Pathophysiology Of Salt Retention And Edema The Underfill Vs Overflow Hypotheses

Edema Mechanism

The accumulation of clinically significant systemic edema generally requires that the kidneys retain salt and water the acute capillary leak syndromes are exceptions . Renal salt retention certainly develops in patients with nephrotic syndrome. The most proximal signal, or signals, responsible for the renal salt retention of these patients remain uncertain. The classic pathophysiologic explanation for the salt retention of nephrotic syndrome is the underfill hypothesis and follows the sequence...

Chronic Diuretic Therapy for Heart Failure [3033

Patients with mild heart failure generally respond favorably to the initiation of a low salt diet and thiazide diuretics. The relatively long biologic half-life of this class of diuretics can produce an almost continuous diuretic effect which is generally advantageous. Hydrochlorothiazide, at a dose of 25-50 mg day, or equivalent doses of other thiazides, or thiazide-like diuretics, are reasonable choices. Loop diuretics generate more dramatic diuresis over a shorter period of time. However,...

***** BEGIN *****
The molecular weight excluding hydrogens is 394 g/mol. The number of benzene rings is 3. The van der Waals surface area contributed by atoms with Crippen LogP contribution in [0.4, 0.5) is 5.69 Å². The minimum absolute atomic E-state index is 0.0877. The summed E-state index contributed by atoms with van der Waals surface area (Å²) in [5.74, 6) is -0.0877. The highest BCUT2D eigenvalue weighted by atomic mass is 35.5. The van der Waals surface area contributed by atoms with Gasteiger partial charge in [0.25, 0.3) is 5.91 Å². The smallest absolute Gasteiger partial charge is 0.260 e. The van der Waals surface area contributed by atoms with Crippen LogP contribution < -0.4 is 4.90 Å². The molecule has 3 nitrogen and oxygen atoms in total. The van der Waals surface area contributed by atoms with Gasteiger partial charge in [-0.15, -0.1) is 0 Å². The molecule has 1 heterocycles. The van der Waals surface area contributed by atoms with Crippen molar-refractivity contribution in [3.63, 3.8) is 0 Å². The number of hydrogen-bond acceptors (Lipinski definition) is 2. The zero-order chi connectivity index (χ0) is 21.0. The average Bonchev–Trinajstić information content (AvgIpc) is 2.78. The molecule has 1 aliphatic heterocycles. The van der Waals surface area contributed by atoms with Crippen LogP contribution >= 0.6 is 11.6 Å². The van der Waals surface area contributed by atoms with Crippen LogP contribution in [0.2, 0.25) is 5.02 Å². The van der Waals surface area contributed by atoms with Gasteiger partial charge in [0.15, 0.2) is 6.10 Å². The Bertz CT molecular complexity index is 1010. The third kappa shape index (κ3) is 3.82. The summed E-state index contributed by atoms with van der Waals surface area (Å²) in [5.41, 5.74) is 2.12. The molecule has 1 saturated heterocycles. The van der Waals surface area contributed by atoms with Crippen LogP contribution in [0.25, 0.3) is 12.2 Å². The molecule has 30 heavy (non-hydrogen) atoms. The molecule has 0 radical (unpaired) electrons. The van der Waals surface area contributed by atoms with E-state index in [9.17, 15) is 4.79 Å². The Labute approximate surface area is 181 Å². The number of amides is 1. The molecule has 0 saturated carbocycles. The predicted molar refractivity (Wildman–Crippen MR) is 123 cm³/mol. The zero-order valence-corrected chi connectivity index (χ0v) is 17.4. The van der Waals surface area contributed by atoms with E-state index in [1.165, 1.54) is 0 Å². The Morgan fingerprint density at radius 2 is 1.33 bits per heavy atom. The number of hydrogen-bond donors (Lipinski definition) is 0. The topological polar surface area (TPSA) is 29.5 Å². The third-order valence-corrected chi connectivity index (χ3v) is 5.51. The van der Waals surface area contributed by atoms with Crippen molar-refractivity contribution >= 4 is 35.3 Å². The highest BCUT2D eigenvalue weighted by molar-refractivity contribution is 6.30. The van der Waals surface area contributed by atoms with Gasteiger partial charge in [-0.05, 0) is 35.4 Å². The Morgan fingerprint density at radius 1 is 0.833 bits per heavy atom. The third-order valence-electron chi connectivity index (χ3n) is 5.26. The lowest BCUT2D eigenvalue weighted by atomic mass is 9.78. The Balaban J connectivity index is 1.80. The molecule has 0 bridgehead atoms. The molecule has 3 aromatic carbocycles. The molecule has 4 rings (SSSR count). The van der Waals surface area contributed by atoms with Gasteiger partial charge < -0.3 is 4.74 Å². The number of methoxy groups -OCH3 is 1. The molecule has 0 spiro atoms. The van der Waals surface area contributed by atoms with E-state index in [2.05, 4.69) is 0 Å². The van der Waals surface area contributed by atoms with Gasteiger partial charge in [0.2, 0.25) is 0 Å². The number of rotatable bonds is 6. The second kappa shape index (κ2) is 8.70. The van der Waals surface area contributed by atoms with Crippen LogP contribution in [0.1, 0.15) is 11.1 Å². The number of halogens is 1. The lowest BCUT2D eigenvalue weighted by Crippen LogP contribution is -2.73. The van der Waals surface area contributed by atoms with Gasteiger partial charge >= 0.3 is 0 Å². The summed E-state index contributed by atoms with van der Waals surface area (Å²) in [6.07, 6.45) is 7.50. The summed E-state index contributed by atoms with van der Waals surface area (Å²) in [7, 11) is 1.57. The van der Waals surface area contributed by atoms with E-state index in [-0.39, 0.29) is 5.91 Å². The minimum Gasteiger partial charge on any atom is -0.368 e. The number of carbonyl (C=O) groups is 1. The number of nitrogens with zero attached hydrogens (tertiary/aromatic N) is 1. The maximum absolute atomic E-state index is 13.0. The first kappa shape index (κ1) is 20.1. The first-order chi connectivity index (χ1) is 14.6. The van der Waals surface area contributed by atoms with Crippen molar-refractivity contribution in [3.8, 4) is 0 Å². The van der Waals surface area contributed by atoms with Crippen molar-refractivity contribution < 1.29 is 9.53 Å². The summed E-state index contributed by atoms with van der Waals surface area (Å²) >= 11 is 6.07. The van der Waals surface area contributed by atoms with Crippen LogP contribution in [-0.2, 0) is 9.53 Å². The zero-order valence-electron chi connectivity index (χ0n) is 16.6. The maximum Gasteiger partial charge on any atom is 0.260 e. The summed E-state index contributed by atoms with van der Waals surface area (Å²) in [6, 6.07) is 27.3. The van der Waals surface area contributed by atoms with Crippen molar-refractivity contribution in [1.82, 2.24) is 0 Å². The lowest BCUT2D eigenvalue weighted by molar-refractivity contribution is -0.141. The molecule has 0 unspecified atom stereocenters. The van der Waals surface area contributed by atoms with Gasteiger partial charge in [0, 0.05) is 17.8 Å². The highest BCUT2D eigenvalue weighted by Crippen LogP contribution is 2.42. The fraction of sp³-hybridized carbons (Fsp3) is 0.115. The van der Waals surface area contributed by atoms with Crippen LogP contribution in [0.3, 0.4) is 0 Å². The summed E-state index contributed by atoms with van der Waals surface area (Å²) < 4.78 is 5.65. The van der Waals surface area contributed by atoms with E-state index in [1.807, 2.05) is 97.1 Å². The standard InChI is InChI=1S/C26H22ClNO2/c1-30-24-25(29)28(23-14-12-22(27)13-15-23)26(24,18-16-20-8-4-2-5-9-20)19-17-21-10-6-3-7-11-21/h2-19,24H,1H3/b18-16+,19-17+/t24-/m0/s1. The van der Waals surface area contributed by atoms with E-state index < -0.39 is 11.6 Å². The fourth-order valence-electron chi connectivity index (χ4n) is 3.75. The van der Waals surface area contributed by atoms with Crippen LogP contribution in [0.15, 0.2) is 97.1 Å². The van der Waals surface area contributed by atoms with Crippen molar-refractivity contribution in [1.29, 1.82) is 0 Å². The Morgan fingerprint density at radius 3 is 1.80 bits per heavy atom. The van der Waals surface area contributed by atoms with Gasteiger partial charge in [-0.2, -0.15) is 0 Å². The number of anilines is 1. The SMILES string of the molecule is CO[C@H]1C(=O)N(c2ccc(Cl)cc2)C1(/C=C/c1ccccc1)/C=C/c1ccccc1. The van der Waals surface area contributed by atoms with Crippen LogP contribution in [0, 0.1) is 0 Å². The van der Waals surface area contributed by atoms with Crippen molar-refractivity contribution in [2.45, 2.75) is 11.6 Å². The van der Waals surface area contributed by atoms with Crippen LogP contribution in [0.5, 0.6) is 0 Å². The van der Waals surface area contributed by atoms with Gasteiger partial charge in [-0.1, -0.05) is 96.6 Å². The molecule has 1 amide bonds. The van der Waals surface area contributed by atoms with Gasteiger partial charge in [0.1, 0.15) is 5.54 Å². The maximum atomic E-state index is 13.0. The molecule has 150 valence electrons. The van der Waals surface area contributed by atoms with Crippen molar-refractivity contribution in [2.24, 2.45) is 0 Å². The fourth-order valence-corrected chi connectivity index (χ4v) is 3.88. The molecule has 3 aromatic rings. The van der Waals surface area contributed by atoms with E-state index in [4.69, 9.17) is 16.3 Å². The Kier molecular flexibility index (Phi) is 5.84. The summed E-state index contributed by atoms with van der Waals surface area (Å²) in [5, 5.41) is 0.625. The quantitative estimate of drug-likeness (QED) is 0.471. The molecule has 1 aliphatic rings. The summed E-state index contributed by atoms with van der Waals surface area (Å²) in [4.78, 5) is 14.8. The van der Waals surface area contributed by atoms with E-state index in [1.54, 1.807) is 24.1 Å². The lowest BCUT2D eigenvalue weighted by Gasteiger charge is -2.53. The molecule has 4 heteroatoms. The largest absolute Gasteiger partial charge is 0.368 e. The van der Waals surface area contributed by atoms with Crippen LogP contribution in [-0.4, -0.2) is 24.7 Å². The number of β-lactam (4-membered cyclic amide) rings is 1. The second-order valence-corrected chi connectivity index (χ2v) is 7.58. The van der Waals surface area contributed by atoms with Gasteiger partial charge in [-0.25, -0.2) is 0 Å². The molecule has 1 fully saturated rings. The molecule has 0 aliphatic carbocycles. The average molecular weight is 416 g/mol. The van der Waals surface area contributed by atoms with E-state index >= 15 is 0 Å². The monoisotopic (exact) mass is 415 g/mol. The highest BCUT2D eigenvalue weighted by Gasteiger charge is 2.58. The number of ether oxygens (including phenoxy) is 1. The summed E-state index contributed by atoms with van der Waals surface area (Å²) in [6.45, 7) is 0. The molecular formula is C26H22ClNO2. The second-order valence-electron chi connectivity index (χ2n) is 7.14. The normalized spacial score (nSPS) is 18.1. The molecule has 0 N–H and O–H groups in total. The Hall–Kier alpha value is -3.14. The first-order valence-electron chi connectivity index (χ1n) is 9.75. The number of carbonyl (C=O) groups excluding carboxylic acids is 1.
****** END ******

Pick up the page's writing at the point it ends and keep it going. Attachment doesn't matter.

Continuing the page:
Renal Transport Of Cationic Diuretics

The diuretics triamterene and amiloride exist in the blood as cations. These agents are secreted into the lumen of the renal tubule through an organic cation transport system. The cation transport system is also located in the proximal tubule. Evidence in almost all species demonstrates that this system is separate from the systems used to transport anions. Quantitative cation transport capacity, however, differs significantly between species. From studies in rabbits it appears that the cation...

Autoregulatory Mechanisms